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Version: v15.0.0

Testing Relay with Preloaded Queries

Components that use preloaded queries (useQueryLoader and usePreloadedQuery hooks) require slightly different and more convoluted test setup.

In short, there are two steps that need to be performed before rendering the component

  1. Configure the query resolver to generate the response via environment.mock.queueOperationResolver
  2. Record a pending queue invocation via environment.mock.queuePendingOperation

Symptoms that something is wrong

  1. The test doesn't do what is expected from it.
  2. The query seems to be blocking instead of executing
    1. E.g. the Suspend doesn't switch from "waiting" to "data loaded" state
  3. If you add the console.log before and after usePreloadedQuery, only the "before" call is hit


const {RelayEnvironmentProvider} = require('react-relay');
const { MockPayloadGenerator, createMockEnvironment } = require('relay-test-utils');
const {render} = require('testing-library-react');
// at the time of writing, act is not re-exported by our internal testing-library-react
// but is re-exported by the "external" version
const {act} = require('ReactTestUtils');
test("...", () => {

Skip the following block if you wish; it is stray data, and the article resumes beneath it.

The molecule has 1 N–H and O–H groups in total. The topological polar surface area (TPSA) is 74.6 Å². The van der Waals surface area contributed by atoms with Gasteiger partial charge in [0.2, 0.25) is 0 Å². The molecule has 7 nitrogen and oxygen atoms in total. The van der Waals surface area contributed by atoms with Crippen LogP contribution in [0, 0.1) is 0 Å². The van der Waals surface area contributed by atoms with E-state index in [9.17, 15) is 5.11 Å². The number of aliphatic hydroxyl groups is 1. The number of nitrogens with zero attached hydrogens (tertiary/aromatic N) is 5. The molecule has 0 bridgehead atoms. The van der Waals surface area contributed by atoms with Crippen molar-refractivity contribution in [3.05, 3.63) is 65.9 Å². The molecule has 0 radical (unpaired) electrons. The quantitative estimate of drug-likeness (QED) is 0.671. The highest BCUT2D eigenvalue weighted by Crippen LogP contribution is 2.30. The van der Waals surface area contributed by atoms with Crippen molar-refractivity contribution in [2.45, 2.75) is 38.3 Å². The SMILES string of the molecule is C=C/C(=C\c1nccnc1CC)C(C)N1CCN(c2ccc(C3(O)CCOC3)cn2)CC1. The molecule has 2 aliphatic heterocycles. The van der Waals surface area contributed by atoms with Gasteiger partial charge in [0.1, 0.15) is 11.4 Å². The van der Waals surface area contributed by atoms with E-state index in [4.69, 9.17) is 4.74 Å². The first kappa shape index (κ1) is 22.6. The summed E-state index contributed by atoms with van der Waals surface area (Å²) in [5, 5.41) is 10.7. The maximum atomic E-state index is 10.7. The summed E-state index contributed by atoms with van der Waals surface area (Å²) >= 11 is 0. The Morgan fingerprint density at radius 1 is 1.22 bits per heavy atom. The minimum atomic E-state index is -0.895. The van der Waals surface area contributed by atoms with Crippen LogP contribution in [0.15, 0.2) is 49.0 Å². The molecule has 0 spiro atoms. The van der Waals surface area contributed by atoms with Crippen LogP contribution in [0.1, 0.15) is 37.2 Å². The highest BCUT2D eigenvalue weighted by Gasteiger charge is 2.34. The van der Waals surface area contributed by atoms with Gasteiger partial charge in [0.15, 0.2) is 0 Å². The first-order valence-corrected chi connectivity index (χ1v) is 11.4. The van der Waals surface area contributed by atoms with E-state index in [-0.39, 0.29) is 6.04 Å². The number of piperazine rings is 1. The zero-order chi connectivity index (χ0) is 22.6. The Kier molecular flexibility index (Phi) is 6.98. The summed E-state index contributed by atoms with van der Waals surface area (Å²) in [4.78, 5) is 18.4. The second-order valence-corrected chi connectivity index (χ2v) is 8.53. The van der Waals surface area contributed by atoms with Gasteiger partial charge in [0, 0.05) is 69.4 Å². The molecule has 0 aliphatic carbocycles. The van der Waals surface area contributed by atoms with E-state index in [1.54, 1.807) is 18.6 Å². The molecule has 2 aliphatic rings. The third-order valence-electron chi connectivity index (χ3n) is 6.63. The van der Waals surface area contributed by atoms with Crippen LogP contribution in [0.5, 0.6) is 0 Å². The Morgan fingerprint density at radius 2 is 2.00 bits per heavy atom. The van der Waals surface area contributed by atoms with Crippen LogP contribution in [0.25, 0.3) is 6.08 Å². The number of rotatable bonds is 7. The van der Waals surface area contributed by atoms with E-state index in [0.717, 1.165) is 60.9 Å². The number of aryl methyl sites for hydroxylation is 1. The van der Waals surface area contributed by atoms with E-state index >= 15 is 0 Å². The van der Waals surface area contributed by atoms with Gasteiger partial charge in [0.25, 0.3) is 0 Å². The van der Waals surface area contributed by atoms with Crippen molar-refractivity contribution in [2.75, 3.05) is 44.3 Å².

// arrange
const environment = createMockEnvironment();
environment.mock.queueOperationResolver(operation => {
return MockPayloadGenerator.generate(operation, {
CurrencyAmount() {
return {
formatted_amount: "1234$",
const query = YourComponentGraphQLQueryGoesHere; // can be the same, or just identical
const variables = {
// ACTUAL variables for the invocation goes here
environment.mock.queuePendingOperation(YourComponentGraphQLQuery, variables);

// act
const {getByTestId, ..otherStuffYouMightNeed} = render(
<RelayEnvironmentProvider environment={environment}>
<YourComponent data-testid="1234" {...componentPropsIfAny}/>
// trigger the loading - click a button, emit an event, etc. or ...
act(() => jest.runAllImmediates()); // ... if loadQuery is in the useEffect()
// assert
// your assertions go here